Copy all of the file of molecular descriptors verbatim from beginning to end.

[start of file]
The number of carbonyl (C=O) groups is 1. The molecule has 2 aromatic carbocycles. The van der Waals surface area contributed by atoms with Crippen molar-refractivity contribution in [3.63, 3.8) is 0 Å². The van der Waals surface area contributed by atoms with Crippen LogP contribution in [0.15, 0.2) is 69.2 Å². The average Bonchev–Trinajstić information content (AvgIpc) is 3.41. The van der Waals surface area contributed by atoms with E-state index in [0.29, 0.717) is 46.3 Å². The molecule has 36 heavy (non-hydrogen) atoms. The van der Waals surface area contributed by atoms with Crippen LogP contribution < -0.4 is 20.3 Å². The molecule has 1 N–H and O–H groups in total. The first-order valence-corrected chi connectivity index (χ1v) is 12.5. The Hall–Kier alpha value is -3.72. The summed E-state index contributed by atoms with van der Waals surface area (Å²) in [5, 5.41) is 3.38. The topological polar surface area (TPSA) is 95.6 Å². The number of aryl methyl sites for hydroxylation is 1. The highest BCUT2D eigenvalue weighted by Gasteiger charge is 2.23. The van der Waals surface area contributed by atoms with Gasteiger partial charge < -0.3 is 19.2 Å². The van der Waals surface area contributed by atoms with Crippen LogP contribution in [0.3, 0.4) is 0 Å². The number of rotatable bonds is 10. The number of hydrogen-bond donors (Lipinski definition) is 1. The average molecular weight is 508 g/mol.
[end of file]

The number of carbonyl (C=O) groups is 1. The molecule has 2 aromatic carbocycles. The van der Waals surface area contributed by atoms with Crippen molar-refractivity contribution in [3.63, 3.8) is 0 Å². The van der Waals surface area contributed by atoms with Crippen LogP contribution in [0.15, 0.2) is 69.2 Å². The average Bonchev–Trinajstić information content (AvgIpc) is 3.41. The van der Waals surface area contributed by atoms with E-state index in [0.29, 0.717) is 46.3 Å². The molecule has 36 heavy (non-hydrogen) atoms. The van der Waals surface area contributed by atoms with Crippen LogP contribution < -0.4 is 20.3 Å². The molecule has 1 N–H and O–H groups in total. The first-order valence-corrected chi connectivity index (χ1v) is 12.5. The Hall–Kier alpha value is -3.72. The summed E-state index contributed by atoms with van der Waals surface area (Å²) in [5, 5.41) is 3.38. The topological polar surface area (TPSA) is 95.6 Å². The number of aryl methyl sites for hydroxylation is 1. The highest BCUT2D eigenvalue weighted by Gasteiger charge is 2.23. The van der Waals surface area contributed by atoms with Gasteiger partial charge < -0.3 is 19.2 Å². The van der Waals surface area contributed by atoms with Crippen LogP contribution in [0.3, 0.4) is 0 Å². The number of rotatable bonds is 10. The number of hydrogen-bond donors (Lipinski definition) is 1. The average molecular weight is 508 g/mol.